“I always liked the patient-teaching part of being a nurse, so it made sense for me to translate that into a more formalized role as an educator in an academic facility,” says Tammy Spencer, MS ‘89, RN, CNE, ACNS-BC, CCNS, senior instructor and academic advisor at the College of Nursing.
From working with patients and families as a nurse in the critical care setting, Spencer went on to pursue a career in nursing education. She earned both her master’s degree in adult medical-surgical nursing in 1989 and her advanced practice post-master’s certificate as an adult clinical nurse specialist and critical care clinical nurse specialist in 2010 from the University of Colorado College of Nursing.
“The students are what keep me excited about nursing,” she says. “They bring a refreshing newness to my nursing practice and teaching."
Spencer works with undergraduates both in and out of the classroom. In addition to teaching, she is an academic advisor for the baccalaureate nursing program and serves as faculty liaison for the University of Colorado Student Nurses Association (CUSNA).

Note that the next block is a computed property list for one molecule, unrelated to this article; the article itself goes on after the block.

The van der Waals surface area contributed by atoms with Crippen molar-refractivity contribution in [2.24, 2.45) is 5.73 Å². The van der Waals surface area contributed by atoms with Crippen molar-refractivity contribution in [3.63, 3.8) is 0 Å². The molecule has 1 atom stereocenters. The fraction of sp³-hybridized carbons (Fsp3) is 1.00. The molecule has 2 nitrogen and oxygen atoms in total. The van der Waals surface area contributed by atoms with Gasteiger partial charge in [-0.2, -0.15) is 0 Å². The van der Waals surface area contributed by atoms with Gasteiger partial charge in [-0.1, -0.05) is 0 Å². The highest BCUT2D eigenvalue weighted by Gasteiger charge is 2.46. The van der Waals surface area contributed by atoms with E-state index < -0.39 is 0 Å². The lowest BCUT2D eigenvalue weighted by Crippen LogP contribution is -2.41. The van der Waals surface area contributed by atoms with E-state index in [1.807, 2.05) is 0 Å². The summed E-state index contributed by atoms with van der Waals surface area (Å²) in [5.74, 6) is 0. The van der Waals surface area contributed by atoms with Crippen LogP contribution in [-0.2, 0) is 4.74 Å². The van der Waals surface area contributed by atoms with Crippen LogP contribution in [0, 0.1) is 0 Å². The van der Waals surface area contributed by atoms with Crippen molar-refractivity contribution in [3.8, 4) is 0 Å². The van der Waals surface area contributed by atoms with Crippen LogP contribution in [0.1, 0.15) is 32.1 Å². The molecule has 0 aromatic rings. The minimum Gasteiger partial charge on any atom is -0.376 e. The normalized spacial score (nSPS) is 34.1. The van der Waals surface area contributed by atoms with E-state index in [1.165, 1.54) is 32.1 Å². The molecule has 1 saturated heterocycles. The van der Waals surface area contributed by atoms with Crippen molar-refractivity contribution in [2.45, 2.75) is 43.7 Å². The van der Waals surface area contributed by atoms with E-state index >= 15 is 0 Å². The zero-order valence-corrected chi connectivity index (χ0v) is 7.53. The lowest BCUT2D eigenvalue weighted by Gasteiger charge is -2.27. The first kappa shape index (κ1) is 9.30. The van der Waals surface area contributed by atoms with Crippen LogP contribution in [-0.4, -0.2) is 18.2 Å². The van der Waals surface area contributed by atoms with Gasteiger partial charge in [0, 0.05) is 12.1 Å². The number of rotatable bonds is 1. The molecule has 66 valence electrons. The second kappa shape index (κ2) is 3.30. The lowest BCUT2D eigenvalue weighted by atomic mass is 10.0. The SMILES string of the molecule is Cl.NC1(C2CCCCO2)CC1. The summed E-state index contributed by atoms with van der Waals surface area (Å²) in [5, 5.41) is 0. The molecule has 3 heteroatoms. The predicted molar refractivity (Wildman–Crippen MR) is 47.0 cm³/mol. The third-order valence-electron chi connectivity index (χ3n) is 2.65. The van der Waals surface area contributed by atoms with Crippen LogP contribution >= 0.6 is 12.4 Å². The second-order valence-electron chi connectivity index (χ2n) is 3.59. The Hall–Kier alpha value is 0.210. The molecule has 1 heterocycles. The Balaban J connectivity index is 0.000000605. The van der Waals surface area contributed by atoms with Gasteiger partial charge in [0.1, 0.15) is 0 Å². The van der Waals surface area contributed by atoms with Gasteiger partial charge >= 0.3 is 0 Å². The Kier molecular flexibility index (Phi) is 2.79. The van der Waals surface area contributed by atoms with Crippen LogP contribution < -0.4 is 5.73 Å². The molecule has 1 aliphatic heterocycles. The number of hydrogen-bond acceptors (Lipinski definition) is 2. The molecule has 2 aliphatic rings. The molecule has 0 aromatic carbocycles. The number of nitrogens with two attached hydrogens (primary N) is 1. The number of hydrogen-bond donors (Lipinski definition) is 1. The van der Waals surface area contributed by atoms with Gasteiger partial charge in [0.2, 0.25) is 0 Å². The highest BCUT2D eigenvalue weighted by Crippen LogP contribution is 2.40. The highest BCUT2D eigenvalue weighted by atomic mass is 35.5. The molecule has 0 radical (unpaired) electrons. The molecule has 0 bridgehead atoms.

“Every cohort of students brings something different,” she says. “Everyone has their own life stories and life experiences that shape them and how they became interested in nursing. I find these stories to be inspirational to me as a nurse and as an educator."
For Spencer, being an educator isn’t about simply feeding students information or helping them understand and apply it, but watching them grow and mature as nurses.
“I get to see them literally on their first day of class and again close to graduation,” says Spencer, who teaches both Health Assessment and Medical Surgical Nursing Part 2. “It is just so great to see the transition as they become confident and capable individuals beginning their professional nursing career. Knowing I had a role in their transformation is incredibly rewarding.”